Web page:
Belarusian leader accuses Lithuania of dumping dead migrants
MOSCOW (AP) — Belarusian President Alexander Lukashenko on Monday accused Lithuanian authorities of dumping the bodies of migrants on the border between the two countries — a claim rejected by Lithuania amid soaring border tensions between Belarus and its European Union neighbors.
Lukashenko also warned that his country will stand squarely behind its ally Russia if the Ukrainian authorities launch an offensive against Moscow-backed rebels in eastern Ukraine. He tried to cast the tensions over migrants as part of a purported Western plot against Belarus and Russia.
Lukashenko said at a meeting with his top military brass that Belarusian border guards found the bodies of two migrants left on the border over the weekend.
“They put a dead body, or, probably, a person who is still alive, in a sleeping bag and toss it on the border,” Lukashenko exclaimed. “What an abomination!”
Lithuania’s State Border Guard Service rejected the Belarusian claim, saying that Belarusian authorities have repeatedly tried to stage and direct beatings, the crippling or even deaths of migrants, while blaming Lithuania for such “inhumane treatment.”
Lukashenko also charged Monday that Belarusian border guards also found several other freezing migrants who were barely alive at an abandoned farmhouse near the border with Lithuania.
The EU has accused Lukashenko of waging a “hybrid attack” against the bloc, using desperate migrants as pawns and tricking them into trying to cross into EU members Poland and Lithuania to destabilize the entire bloc. The EU says that is Lukashenko’s revenge for EU sanctions imposed on Belarus after its brutal crackdown on democracy protesters.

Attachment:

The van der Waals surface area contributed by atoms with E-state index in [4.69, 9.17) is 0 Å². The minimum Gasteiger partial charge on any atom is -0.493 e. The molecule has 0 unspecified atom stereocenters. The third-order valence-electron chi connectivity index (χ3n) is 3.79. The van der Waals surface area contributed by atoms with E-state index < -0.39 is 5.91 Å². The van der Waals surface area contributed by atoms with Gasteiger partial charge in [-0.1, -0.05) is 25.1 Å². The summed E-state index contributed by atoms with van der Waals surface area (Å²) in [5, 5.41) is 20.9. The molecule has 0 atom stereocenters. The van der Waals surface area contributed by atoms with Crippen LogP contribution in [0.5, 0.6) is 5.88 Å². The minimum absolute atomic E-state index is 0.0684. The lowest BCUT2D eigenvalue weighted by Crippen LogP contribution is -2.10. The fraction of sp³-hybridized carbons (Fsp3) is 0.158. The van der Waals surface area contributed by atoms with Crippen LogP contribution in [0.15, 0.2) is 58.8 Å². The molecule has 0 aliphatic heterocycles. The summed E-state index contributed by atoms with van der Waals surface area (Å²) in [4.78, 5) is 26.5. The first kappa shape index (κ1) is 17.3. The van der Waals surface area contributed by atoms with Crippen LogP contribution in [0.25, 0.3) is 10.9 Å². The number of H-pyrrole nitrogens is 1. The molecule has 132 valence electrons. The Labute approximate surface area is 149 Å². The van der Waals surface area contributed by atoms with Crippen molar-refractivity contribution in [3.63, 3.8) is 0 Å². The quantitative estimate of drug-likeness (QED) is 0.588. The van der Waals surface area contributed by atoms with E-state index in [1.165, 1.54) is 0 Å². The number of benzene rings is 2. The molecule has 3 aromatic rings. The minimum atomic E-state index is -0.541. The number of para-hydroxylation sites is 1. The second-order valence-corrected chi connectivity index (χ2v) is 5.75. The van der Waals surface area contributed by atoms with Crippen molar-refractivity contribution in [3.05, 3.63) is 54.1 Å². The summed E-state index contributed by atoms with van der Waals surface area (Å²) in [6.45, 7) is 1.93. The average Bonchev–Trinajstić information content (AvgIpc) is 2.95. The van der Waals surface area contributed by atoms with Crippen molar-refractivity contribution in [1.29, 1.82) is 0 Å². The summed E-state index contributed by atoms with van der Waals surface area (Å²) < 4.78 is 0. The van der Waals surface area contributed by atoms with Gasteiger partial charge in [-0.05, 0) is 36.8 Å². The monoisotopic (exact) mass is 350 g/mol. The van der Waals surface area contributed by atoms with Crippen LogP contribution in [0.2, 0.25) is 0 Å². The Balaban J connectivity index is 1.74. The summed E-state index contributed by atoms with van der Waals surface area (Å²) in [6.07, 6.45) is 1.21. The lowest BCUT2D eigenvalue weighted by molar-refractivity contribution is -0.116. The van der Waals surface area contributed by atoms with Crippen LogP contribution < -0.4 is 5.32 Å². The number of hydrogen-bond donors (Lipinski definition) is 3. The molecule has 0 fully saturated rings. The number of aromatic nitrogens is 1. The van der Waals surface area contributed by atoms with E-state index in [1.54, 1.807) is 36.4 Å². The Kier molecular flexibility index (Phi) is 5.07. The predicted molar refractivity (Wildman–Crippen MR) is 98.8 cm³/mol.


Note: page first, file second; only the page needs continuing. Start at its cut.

Belarusian authorities have denied the accusations and shot back at the EU, accusing it of failing to offer safe passage to migrants. Since Nov. 8, a large group of migrants, mostly Iraqi Kurds, has been stranded in Belarus at a border crossing with Poland, trapped amid freezing temperatures as forces from the two countries face off. Most of the migrants are fleeing conflict or hopelessness at home, and aim to reach Germany or other Western European countries.
On Monday, Lukashenko had a call with Russian President Vladimir Putin in which they talked about the situation on Belarus’ border with Poland, according to the Kremlin.
The Belarusian leader also ordered military officials Monday to raise troop readiness in view of NATO maneuvers near Belarusian borders.
Lukashenko dismissed Western concerns about alleged Russian plans to invade Ukraine, which also borders Belarus, saying that Moscow would have let him know about it if it had such intentions. But echoing statements from the Kremlin, he warned Ukrainian authorities that if they try to use force to reclaim areas controlled by Russia-backed separatists in Ukraine’s eastern industrial heartland known as Donbas, Belarus would stand squarely with Russia.
“If they try to launch a small war in Donbas or somewhere on the border with Russia, Belarus will not stay aside, and it’s clear whose side it will take,” he said.
Belarusian Defense Minister Lt. Gen. Viktor Khrenin said in the “medium term” Belarus and Russia will conduct joint drills to protect Belarus’ border with Ukraine.
Ukrainian authorities have voiced concerns that Russian troops could use Belarusian territory to invade Ukraine. The Kremlin has denied plans to launch such attack and accused Ukrainian authorities and their Western backers of making the claims to cover up their own allegedly aggressive designs.
Liudas Dapkus in Vilnius, Lithuania, and Yuras Karmanau in Kyiv, Ukraine, contributed to this report.
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